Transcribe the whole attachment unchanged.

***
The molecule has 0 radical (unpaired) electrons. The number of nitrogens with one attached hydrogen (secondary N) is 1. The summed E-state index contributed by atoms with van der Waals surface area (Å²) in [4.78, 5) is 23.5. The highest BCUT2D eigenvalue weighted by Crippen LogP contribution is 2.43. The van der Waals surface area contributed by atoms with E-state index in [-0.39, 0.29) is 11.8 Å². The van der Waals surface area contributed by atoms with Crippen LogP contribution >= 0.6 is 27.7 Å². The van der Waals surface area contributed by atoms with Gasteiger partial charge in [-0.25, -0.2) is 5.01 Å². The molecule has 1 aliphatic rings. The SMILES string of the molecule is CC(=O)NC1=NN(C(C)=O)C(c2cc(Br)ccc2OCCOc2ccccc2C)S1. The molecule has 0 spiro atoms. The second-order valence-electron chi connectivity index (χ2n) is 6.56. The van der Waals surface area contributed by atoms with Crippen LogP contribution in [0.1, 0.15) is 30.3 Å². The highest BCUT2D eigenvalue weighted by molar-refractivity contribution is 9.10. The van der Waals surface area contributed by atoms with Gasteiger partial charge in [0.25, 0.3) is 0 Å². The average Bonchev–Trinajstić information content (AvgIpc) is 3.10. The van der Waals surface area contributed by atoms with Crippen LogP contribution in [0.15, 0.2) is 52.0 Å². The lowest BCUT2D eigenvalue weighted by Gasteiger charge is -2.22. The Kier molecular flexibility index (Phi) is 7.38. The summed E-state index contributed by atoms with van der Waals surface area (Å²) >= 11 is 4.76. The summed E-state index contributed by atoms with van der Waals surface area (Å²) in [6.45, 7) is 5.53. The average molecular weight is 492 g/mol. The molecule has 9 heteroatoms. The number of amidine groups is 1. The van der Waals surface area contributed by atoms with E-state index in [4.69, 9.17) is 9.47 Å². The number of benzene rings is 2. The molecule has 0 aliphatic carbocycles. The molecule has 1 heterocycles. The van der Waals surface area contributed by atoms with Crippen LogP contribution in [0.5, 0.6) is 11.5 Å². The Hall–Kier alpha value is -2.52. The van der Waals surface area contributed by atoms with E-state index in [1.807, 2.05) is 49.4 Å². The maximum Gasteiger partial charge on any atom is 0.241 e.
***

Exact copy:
The molecule has 0 radical (unpaired) electrons. The number of nitrogens with one attached hydrogen (secondary N) is 1. The summed E-state index contributed by atoms with van der Waals surface area (Å²) in [4.78, 5) is 23.5. The highest BCUT2D eigenvalue weighted by Crippen LogP contribution is 2.43. The van der Waals surface area contributed by atoms with E-state index in [-0.39, 0.29) is 11.8 Å². The van der Waals surface area contributed by atoms with Crippen LogP contribution >= 0.6 is 27.7 Å². The van der Waals surface area contributed by atoms with Gasteiger partial charge in [-0.25, -0.2) is 5.01 Å². The molecule has 1 aliphatic rings. The SMILES string of the molecule is CC(=O)NC1=NN(C(C)=O)C(c2cc(Br)ccc2OCCOc2ccccc2C)S1. The molecule has 0 spiro atoms. The second-order valence-electron chi connectivity index (χ2n) is 6.56. The van der Waals surface area contributed by atoms with Crippen LogP contribution in [0.1, 0.15) is 30.3 Å². The highest BCUT2D eigenvalue weighted by molar-refractivity contribution is 9.10. The van der Waals surface area contributed by atoms with Gasteiger partial charge in [0.25, 0.3) is 0 Å². The average Bonchev–Trinajstić information content (AvgIpc) is 3.10. The van der Waals surface area contributed by atoms with Crippen LogP contribution in [0.15, 0.2) is 52.0 Å². The lowest BCUT2D eigenvalue weighted by Gasteiger charge is -2.22. The Kier molecular flexibility index (Phi) is 7.38. The summed E-state index contributed by atoms with van der Waals surface area (Å²) >= 11 is 4.76. The summed E-state index contributed by atoms with van der Waals surface area (Å²) in [6.45, 7) is 5.53. The average molecular weight is 492 g/mol. The molecule has 9 heteroatoms. The number of amidine groups is 1. The van der Waals surface area contributed by atoms with E-state index in [4.69, 9.17) is 9.47 Å². The number of benzene rings is 2. The molecule has 0 aliphatic carbocycles. The molecule has 1 heterocycles. The van der Waals surface area contributed by atoms with Crippen LogP contribution in [0.5, 0.6) is 11.5 Å². The Hall–Kier alpha value is -2.52. The van der Waals surface area contributed by atoms with E-state index in [1.807, 2.05) is 49.4 Å². The maximum Gasteiger partial charge on any atom is 0.241 e.